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Governor Sununu: Medical Marijuana Patients Cannot Grow Own Plants, Citing Black Market Concerns

Cheryl Anne

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  • Medical patients that use marijuana in New Hampshire cannot grow their own plants.
  • Supporters of home growing hoped to reduce the cost and improve accessibility to cannabis for patients.

The ability for so many states to have approval to use marijuana for medical use has been a great move against the prohibition of this substance. However, it appears that these patients are finding that they don’t exactly have the freedom to treat themselves as they’d hope to. New Hampshire Governor Sununu announced that he is vetoing a bill that would have allows patients to be responsible for growing their own marijuana plants, according to reports from NHPR.

In his message, he stated that his main concern is that these plants would make it possible to distribute more marijuana into the black market. The people supporting this proposal had a much different train of thought. Instead, the supporters stated that qualified patients would be able to grow up to six plants, as long as they registered with the state. These efforts were made to make marijuana more accessible and less costly to patients.

In the New Hampshire Senate, the bill passed at a 14 to 10 vote, which isn’t surprising with the bipartisan support, especially in the House. The bill was originally sponsored by Sen. John Reagan, R-Deerfield, and Rep. Renny Cushing, D-Hampton. The house vote also was in favor of the bill at 17-4. While being interviewed on Friday, Cushing commented that felony charges over “growing their own medicine” is an injustice.

Sununu ultimately vetoed the bill, saying that there are presently regulations that keep medical marijuana dispensaries responsible. However, if the bill was approved, he believes that it “would bypass those public health and safety guardrails and make the job of law enforcement significantly more difficult. Furthermore, it could serve to undermine the protections we have built within the Alternative Treatment Center system by making those facilities less sustainable.”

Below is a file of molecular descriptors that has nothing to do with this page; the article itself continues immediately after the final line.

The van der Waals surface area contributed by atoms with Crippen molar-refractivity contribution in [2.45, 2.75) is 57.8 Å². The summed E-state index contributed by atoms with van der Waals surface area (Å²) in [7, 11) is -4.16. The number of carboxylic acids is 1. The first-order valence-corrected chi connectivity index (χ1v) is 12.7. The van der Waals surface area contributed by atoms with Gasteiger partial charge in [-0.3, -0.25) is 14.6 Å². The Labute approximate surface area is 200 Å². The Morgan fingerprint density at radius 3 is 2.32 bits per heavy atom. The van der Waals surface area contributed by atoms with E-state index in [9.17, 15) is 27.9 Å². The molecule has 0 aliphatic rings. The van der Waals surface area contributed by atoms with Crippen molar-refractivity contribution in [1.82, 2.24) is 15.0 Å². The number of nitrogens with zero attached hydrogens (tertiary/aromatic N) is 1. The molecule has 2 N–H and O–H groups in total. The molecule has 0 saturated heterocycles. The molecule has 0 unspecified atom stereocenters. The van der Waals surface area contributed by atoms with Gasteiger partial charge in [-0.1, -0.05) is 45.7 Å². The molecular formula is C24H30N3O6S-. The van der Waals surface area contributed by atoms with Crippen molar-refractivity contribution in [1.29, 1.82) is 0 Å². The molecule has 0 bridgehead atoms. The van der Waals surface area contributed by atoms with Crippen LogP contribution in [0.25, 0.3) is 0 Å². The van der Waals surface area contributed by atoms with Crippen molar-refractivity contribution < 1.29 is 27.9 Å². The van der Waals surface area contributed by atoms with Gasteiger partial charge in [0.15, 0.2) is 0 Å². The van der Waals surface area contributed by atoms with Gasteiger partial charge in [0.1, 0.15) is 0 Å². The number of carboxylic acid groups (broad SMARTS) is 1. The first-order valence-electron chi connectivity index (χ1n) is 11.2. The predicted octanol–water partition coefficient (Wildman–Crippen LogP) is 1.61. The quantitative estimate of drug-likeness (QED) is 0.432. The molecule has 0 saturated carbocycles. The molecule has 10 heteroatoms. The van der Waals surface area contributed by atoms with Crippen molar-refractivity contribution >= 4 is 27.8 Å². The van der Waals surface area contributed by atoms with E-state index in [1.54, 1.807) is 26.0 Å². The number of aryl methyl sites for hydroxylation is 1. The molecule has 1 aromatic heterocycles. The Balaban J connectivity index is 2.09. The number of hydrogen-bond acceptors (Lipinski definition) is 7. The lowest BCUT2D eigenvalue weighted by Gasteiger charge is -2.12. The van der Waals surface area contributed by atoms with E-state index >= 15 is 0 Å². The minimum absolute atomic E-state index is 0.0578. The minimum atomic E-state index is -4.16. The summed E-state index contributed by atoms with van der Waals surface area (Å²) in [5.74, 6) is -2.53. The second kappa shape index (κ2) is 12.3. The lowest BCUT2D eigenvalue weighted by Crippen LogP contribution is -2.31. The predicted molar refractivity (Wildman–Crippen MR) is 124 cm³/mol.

In total for this year alone, Sununu has vetoed 43 bills, including this one for home growing. Along with Sununu, the New Hampshire Association of Chiefs of Police was also opposed to the passing of the bill. Speaking on the veto, New England political director for Marijuana Policy Project Matt Simon commented that it was a “heartless decision.”

In a separate statement, Simon added,

“The governor does not seem to understand that many patients are relying on cannabis to stay off opioids but are unable to afford a consistent supply from dispensaries. Patients should absolutely not be considered criminals if they grow a few plants for their own use in the ‘Live Free or Die’ state.”

In New Hampshire, there are five dispensaries that are meant for therapeutic cannabis, with 7,000 people enrolled, as well as 450 caregivers.

Cheryl Anne hails from Great Britain and casts a large shadow with her master’s degree in Relationship Therapy as well as a number of other professional accreditations. While she specializes in psychological thrillers and self-help books, her undeniable and uncanny knack for sifting through the cracks of the cannabis and CBD space are extremely necessary and sought after.

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